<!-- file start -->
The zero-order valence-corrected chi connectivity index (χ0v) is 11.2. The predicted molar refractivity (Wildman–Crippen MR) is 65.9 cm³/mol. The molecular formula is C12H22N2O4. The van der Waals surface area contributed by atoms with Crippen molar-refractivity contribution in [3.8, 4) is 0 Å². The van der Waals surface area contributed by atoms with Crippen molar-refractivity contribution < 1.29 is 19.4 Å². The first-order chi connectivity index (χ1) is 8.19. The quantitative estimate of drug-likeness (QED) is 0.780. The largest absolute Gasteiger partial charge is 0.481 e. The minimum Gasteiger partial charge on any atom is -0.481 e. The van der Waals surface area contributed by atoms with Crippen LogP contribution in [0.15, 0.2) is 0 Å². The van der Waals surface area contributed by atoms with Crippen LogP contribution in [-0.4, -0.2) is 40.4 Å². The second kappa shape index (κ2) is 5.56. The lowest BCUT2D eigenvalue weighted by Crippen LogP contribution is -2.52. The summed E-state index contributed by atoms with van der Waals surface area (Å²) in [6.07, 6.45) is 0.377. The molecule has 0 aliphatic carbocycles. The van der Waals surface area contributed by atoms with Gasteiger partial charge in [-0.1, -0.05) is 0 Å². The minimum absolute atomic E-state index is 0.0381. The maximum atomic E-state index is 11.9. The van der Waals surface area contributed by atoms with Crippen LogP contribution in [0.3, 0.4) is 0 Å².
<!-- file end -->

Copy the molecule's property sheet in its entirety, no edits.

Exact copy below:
The zero-order valence-corrected chi connectivity index (χ0v) is 11.2. The predicted molar refractivity (Wildman–Crippen MR) is 65.9 cm³/mol. The molecular formula is C12H22N2O4. The van der Waals surface area contributed by atoms with Crippen molar-refractivity contribution in [3.8, 4) is 0 Å². The van der Waals surface area contributed by atoms with Crippen molar-refractivity contribution < 1.29 is 19.4 Å². The first-order chi connectivity index (χ1) is 8.19. The quantitative estimate of drug-likeness (QED) is 0.780. The largest absolute Gasteiger partial charge is 0.481 e. The minimum Gasteiger partial charge on any atom is -0.481 e. The van der Waals surface area contributed by atoms with Crippen LogP contribution in [0.15, 0.2) is 0 Å². The van der Waals surface area contributed by atoms with Crippen LogP contribution in [-0.4, -0.2) is 40.4 Å². The second kappa shape index (κ2) is 5.56. The lowest BCUT2D eigenvalue weighted by Crippen LogP contribution is -2.52. The summed E-state index contributed by atoms with van der Waals surface area (Å²) in [6.07, 6.45) is 0.377. The molecule has 0 aliphatic carbocycles. The van der Waals surface area contributed by atoms with Gasteiger partial charge in [-0.1, -0.05) is 0 Å². The minimum absolute atomic E-state index is 0.0381. The maximum atomic E-state index is 11.9. The van der Waals surface area contributed by atoms with Crippen LogP contribution in [0.3, 0.4) is 0 Å².